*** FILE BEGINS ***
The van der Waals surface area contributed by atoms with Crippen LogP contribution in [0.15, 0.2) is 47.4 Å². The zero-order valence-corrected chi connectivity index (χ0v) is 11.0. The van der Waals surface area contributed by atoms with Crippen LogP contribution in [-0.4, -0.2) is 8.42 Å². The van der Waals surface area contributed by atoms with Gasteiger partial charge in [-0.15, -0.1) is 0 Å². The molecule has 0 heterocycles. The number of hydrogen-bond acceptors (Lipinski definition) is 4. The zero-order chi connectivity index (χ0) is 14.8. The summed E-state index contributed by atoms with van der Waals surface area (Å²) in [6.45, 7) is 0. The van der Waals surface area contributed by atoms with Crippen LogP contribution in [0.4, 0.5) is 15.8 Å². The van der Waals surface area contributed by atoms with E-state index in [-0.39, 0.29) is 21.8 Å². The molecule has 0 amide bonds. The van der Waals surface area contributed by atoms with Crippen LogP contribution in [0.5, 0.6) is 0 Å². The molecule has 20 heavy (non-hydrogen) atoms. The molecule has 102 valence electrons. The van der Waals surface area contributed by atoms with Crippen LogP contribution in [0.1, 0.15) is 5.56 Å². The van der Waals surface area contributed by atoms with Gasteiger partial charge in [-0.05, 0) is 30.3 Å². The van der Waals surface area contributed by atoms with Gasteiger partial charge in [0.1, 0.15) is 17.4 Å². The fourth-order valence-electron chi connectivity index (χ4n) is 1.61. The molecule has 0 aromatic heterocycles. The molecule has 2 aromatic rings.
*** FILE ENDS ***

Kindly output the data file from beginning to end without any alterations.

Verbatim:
The van der Waals surface area contributed by atoms with Crippen LogP contribution in [0.15, 0.2) is 47.4 Å². The zero-order valence-corrected chi connectivity index (χ0v) is 11.0. The van der Waals surface area contributed by atoms with Crippen LogP contribution in [-0.4, -0.2) is 8.42 Å². The van der Waals surface area contributed by atoms with Gasteiger partial charge in [-0.15, -0.1) is 0 Å². The molecule has 0 heterocycles. The number of hydrogen-bond acceptors (Lipinski definition) is 4. The zero-order chi connectivity index (χ0) is 14.8. The summed E-state index contributed by atoms with van der Waals surface area (Å²) in [6.45, 7) is 0. The van der Waals surface area contributed by atoms with Crippen LogP contribution in [0.4, 0.5) is 15.8 Å². The van der Waals surface area contributed by atoms with E-state index in [-0.39, 0.29) is 21.8 Å². The molecule has 0 amide bonds. The van der Waals surface area contributed by atoms with Crippen LogP contribution in [0.5, 0.6) is 0 Å². The molecule has 20 heavy (non-hydrogen) atoms. The molecule has 102 valence electrons. The van der Waals surface area contributed by atoms with Crippen LogP contribution in [0.1, 0.15) is 5.56 Å². The van der Waals surface area contributed by atoms with Gasteiger partial charge in [-0.05, 0) is 30.3 Å². The van der Waals surface area contributed by atoms with Gasteiger partial charge in [0.1, 0.15) is 17.4 Å². The fourth-order valence-electron chi connectivity index (χ4n) is 1.61. The molecule has 0 aromatic heterocycles. The molecule has 2 aromatic rings.